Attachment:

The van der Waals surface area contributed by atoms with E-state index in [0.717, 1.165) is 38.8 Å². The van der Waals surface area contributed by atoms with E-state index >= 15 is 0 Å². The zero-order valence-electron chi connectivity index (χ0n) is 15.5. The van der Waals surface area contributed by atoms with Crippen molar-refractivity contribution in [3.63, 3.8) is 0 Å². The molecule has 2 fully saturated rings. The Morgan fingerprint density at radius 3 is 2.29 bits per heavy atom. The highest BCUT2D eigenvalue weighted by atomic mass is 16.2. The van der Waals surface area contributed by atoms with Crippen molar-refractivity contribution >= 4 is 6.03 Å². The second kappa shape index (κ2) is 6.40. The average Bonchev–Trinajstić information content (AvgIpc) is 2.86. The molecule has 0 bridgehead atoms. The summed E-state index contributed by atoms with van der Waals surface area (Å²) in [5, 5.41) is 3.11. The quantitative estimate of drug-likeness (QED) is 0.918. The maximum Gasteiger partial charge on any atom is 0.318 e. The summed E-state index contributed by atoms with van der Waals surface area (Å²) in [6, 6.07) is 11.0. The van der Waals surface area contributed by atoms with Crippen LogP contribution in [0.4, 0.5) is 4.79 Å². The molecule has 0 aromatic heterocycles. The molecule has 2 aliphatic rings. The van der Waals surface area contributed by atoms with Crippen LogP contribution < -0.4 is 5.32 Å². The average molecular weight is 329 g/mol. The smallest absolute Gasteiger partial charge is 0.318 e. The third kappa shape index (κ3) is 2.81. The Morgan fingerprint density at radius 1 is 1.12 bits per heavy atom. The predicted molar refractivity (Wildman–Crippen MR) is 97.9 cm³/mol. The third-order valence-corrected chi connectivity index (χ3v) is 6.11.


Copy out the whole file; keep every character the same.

The van der Waals surface area contributed by atoms with E-state index in [0.717, 1.165) is 38.8 Å². The van der Waals surface area contributed by atoms with E-state index >= 15 is 0 Å². The zero-order valence-electron chi connectivity index (χ0n) is 15.5. The van der Waals surface area contributed by atoms with Crippen molar-refractivity contribution in [3.63, 3.8) is 0 Å². The molecule has 2 fully saturated rings. The Morgan fingerprint density at radius 3 is 2.29 bits per heavy atom. The highest BCUT2D eigenvalue weighted by atomic mass is 16.2. The van der Waals surface area contributed by atoms with Crippen molar-refractivity contribution >= 4 is 6.03 Å². The second kappa shape index (κ2) is 6.40. The average Bonchev–Trinajstić information content (AvgIpc) is 2.86. The molecule has 0 bridgehead atoms. The summed E-state index contributed by atoms with van der Waals surface area (Å²) in [5, 5.41) is 3.11. The quantitative estimate of drug-likeness (QED) is 0.918. The maximum Gasteiger partial charge on any atom is 0.318 e. The summed E-state index contributed by atoms with van der Waals surface area (Å²) in [6, 6.07) is 11.0. The van der Waals surface area contributed by atoms with Crippen LogP contribution in [0.4, 0.5) is 4.79 Å². The molecule has 0 aromatic heterocycles. The molecule has 2 aliphatic rings. The van der Waals surface area contributed by atoms with Crippen LogP contribution < -0.4 is 5.32 Å². The average molecular weight is 329 g/mol. The smallest absolute Gasteiger partial charge is 0.318 e. The third kappa shape index (κ3) is 2.81. The Morgan fingerprint density at radius 1 is 1.12 bits per heavy atom. The predicted molar refractivity (Wildman–Crippen MR) is 97.9 cm³/mol. The third-order valence-corrected chi connectivity index (χ3v) is 6.11.